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Jose A Espinoza v. Michael J. Astrue

October 17, 2011

JOSE A ESPINOZA,
PLAINTIFF,
v.
MICHAEL J. ASTRUE, COMMISSIONER OF SOCIAL SECURITY, DEFENDANT.



The opinion of the court was delivered by: Margaret A. Nagle United States Magistrate Judge

MEMORANDUM OPINION AND ORDER

Plaintiff filed a Complaint on September 24, 2010, seeking review of the denial by the Social Security Commissioner (the "Commissioner") of plaintiff's application for a period of disability ("POD"), disability insurance benefits ("DIB"), and supplemental security income ("SSI"). On October 21, 2010, the parties consented, pursuant to 28 U.S.C. § 636(c), to proceed before the undersigned United States Magistrate Judge. The parties filed a Joint Stipulation on July 6, 2011, in which: plaintiff seeks an order reversing the Commissioner's decision and remanding this case for the payment of benefits or, alternatively, for further administrative proceedings; and defendant requests that the Commissioner's decision be affirmed or, alternatively, remanded for further administrative proceedings. The Court has taken the parties' Joint Stipulation under submission without oral argument.

SUMMARY OF ADMINISTRATIVE PROCEEDINGS

On September 14, 2006, plaintiff filed an application for POD, DIB, and SSI. (Administrative Record ("A.R.") 48.) Plaintiff, who was born on July 6, 1965 (A.R. 54),*fn1 claims to have been disabled since August 15, 2006 (A.R. 48, 50), due to diabetes, high blood pressure, neuropathy, and skin infection (see, e.g., A.R. 299, 310). Plaintiff has past relevant work experience as a barber and building maintenance/laborer. (A.R. 54, 300.)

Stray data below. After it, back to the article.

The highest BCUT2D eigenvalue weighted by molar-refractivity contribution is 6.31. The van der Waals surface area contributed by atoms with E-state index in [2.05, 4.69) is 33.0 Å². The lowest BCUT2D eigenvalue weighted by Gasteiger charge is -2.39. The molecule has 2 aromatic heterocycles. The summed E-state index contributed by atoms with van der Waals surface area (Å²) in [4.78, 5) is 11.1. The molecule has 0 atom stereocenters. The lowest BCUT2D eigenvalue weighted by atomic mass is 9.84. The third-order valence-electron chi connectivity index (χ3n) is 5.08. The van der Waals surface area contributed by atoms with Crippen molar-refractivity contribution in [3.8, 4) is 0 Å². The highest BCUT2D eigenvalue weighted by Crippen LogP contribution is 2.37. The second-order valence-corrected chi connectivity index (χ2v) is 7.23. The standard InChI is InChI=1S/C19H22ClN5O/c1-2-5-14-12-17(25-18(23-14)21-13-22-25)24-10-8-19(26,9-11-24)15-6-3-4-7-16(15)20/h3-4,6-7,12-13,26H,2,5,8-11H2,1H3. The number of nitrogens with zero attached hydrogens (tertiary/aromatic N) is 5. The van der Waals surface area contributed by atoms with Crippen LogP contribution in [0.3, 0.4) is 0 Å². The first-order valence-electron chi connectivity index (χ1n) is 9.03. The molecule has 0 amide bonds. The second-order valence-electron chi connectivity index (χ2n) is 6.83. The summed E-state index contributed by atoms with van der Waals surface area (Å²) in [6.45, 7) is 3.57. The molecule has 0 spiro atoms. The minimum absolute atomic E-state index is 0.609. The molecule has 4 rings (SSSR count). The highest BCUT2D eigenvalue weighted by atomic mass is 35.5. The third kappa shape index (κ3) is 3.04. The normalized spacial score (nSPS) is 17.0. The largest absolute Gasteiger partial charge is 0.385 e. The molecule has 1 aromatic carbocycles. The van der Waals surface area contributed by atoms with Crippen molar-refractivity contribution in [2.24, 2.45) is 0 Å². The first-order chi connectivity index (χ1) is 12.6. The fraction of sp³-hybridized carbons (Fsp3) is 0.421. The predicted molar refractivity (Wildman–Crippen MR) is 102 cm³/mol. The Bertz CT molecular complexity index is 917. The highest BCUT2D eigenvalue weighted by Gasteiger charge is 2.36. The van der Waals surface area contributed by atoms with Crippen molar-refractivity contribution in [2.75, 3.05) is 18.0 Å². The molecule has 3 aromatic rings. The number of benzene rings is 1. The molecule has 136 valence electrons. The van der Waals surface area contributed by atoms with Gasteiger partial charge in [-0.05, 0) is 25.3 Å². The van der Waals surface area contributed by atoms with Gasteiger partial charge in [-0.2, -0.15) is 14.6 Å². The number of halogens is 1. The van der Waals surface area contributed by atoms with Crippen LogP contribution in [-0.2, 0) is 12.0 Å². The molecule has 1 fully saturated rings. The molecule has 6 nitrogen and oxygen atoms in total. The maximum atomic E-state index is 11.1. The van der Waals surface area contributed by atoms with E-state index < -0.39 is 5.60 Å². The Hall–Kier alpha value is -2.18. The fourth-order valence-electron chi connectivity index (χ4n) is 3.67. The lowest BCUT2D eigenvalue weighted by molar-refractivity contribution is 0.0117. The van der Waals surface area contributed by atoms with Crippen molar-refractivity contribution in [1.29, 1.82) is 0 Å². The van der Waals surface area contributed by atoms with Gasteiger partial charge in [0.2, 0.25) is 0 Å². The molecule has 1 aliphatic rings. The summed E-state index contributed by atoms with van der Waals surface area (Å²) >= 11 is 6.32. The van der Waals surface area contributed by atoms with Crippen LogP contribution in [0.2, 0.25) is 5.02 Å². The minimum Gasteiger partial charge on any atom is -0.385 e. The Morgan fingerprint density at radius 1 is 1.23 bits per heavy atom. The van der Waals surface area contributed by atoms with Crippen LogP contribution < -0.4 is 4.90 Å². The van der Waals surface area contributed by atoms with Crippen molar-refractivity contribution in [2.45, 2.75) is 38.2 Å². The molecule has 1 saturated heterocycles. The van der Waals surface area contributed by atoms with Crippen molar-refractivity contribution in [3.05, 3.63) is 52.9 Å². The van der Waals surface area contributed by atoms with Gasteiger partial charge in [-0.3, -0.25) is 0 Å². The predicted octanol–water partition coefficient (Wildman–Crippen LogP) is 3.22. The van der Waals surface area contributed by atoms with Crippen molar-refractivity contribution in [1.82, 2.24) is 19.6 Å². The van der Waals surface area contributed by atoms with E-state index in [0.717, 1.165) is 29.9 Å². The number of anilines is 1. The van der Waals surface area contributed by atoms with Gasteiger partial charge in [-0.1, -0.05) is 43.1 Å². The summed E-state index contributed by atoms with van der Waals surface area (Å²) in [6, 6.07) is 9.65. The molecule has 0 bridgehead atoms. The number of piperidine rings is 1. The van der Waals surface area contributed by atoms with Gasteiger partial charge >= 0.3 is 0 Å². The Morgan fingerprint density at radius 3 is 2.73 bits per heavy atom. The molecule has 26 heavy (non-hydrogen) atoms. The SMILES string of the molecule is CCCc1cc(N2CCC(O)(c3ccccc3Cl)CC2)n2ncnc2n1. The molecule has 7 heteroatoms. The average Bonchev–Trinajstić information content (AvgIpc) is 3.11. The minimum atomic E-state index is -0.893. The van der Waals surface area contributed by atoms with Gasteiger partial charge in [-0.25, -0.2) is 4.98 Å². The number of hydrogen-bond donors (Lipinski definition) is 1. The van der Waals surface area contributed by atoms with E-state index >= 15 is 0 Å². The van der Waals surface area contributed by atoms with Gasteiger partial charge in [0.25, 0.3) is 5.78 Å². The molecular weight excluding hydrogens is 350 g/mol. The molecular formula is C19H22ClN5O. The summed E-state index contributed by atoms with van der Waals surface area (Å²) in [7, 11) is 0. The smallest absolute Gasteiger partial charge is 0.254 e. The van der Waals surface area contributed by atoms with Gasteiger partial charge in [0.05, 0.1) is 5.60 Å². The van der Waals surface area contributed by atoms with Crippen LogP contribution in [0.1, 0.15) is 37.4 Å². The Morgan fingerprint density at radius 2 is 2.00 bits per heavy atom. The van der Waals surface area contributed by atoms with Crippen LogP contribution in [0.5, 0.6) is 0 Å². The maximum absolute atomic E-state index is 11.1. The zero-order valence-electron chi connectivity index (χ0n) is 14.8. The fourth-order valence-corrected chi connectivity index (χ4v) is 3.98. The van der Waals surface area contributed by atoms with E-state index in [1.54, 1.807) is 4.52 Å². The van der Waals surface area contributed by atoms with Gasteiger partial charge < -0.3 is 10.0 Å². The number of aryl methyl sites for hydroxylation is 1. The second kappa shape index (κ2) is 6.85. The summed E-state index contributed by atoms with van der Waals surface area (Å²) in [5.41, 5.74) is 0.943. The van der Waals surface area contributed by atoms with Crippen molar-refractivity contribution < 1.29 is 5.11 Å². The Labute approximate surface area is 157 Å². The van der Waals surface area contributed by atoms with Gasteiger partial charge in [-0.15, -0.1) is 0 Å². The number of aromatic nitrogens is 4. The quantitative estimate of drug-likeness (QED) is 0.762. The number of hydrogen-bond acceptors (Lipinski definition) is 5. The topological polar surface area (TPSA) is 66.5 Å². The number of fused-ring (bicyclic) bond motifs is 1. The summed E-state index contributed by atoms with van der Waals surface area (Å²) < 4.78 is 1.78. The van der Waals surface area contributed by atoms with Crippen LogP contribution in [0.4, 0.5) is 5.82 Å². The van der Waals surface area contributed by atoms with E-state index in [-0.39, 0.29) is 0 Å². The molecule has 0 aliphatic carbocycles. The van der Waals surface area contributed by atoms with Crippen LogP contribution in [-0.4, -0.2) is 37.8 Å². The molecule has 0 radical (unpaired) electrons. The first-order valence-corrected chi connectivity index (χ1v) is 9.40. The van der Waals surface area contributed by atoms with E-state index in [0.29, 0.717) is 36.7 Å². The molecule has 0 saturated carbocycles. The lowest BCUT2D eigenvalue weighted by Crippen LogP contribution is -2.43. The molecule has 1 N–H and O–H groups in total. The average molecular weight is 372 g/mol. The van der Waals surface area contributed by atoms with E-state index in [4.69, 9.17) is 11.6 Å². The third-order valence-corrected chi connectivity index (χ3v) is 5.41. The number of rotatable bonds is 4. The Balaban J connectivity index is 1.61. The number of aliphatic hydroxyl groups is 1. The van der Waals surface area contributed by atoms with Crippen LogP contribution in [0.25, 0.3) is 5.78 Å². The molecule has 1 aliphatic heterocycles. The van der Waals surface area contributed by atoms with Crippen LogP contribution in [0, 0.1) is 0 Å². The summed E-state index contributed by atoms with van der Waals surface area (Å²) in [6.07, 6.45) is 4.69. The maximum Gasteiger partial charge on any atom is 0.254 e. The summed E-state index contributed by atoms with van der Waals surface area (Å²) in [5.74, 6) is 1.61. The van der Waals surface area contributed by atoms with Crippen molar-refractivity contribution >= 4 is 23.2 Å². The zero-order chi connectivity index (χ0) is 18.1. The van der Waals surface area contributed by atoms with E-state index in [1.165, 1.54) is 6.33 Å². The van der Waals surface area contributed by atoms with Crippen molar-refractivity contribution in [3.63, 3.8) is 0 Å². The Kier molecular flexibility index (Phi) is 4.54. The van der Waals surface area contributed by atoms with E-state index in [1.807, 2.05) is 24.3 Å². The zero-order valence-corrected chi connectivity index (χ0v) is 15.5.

After the Commissioner denied plaintiff's claim initially and upon reconsideration (A.R. 190-94, 200-05), plaintiff requested a hearing (A.R. 206). On December 3, 2008, plaintiff, who was represented by counsel, appeared and testified at a hearing before Administrative Law Judge Michael D. Radensky (the "ALJ"). (A.R. 155-85.) At the hearing, medical expert Samuel Landau, M.D., and vocational expert Corrine J. Porter also testified. On March 23, 2009, the ALJ denied plaintiff's claims (A.R. 48-55), and the Appeals Council subsequently denied plaintiff's request for review of the ALJ's decision (A.R. 1-3). That decision is now at issue in this action.

SUMMARY OF ADMINISTRATIVE DECISION

The ALJ found that plaintiff has not engaged in substantial gainful activity since August 15, 2006, the alleged onset date of his disability. (A.R. 48, 50.) The ALJ determined that plaintiff has the following severe impairments: "diabetes mellitus with peripheral neuropathy and recurrent abscesses." (A.R. 50.) The ALJ also determined that plaintiff does not have an impairment or a combination of impairments that meets or equals one of the listed impairments in 20 C.F.R. Part 404, Subpart P, Appendix 1 (20 C.F.R. §§ 404.1525, 404.1526, 416.925, 416.926). (A.R. 51.)

After reviewing the record, the ALJ determined that plaintiff has the residual functional capacity ("RFC") to perform sedentary work. (A.R. 51.) Specifically, the ALJ determined that plaintiff can: use a cane as needed, lift and carry 20 pounds occasionally, 10 pounds frequently, stand/walk two hours in an eight hour workday, sit for six hours in an eight hour workday, no operating foot pedals or controls, no climbing ladders, no work at heights or balancing, and work environment should be air conditioned.